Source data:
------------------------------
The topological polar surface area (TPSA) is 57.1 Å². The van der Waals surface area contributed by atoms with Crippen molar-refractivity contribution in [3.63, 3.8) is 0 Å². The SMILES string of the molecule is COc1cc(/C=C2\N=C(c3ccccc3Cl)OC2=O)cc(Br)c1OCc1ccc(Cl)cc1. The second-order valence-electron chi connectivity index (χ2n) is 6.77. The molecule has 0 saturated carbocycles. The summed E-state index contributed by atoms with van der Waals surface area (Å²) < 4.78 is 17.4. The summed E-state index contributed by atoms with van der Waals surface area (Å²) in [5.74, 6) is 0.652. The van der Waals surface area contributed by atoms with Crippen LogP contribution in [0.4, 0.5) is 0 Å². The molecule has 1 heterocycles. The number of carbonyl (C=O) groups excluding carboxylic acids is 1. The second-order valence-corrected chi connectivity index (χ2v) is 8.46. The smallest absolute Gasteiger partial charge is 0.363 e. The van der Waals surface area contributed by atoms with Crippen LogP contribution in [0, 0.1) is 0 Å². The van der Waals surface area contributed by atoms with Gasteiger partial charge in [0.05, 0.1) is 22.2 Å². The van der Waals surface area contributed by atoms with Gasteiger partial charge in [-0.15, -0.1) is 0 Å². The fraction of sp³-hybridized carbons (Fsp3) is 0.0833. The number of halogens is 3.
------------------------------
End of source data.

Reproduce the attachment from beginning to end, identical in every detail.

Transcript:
The topological polar surface area (TPSA) is 57.1 Å². The van der Waals surface area contributed by atoms with Crippen molar-refractivity contribution in [3.63, 3.8) is 0 Å². The SMILES string of the molecule is COc1cc(/C=C2\N=C(c3ccccc3Cl)OC2=O)cc(Br)c1OCc1ccc(Cl)cc1. The second-order valence-electron chi connectivity index (χ2n) is 6.77. The molecule has 0 saturated carbocycles. The summed E-state index contributed by atoms with van der Waals surface area (Å²) < 4.78 is 17.4. The summed E-state index contributed by atoms with van der Waals surface area (Å²) in [5.74, 6) is 0.652. The van der Waals surface area contributed by atoms with Crippen LogP contribution in [0.4, 0.5) is 0 Å². The molecule has 1 heterocycles. The number of carbonyl (C=O) groups excluding carboxylic acids is 1. The second-order valence-corrected chi connectivity index (χ2v) is 8.46. The smallest absolute Gasteiger partial charge is 0.363 e. The van der Waals surface area contributed by atoms with Crippen LogP contribution in [0, 0.1) is 0 Å². The van der Waals surface area contributed by atoms with Gasteiger partial charge in [0.05, 0.1) is 22.2 Å². The van der Waals surface area contributed by atoms with Gasteiger partial charge in [-0.15, -0.1) is 0 Å². The fraction of sp³-hybridized carbons (Fsp3) is 0.0833. The number of halogens is 3.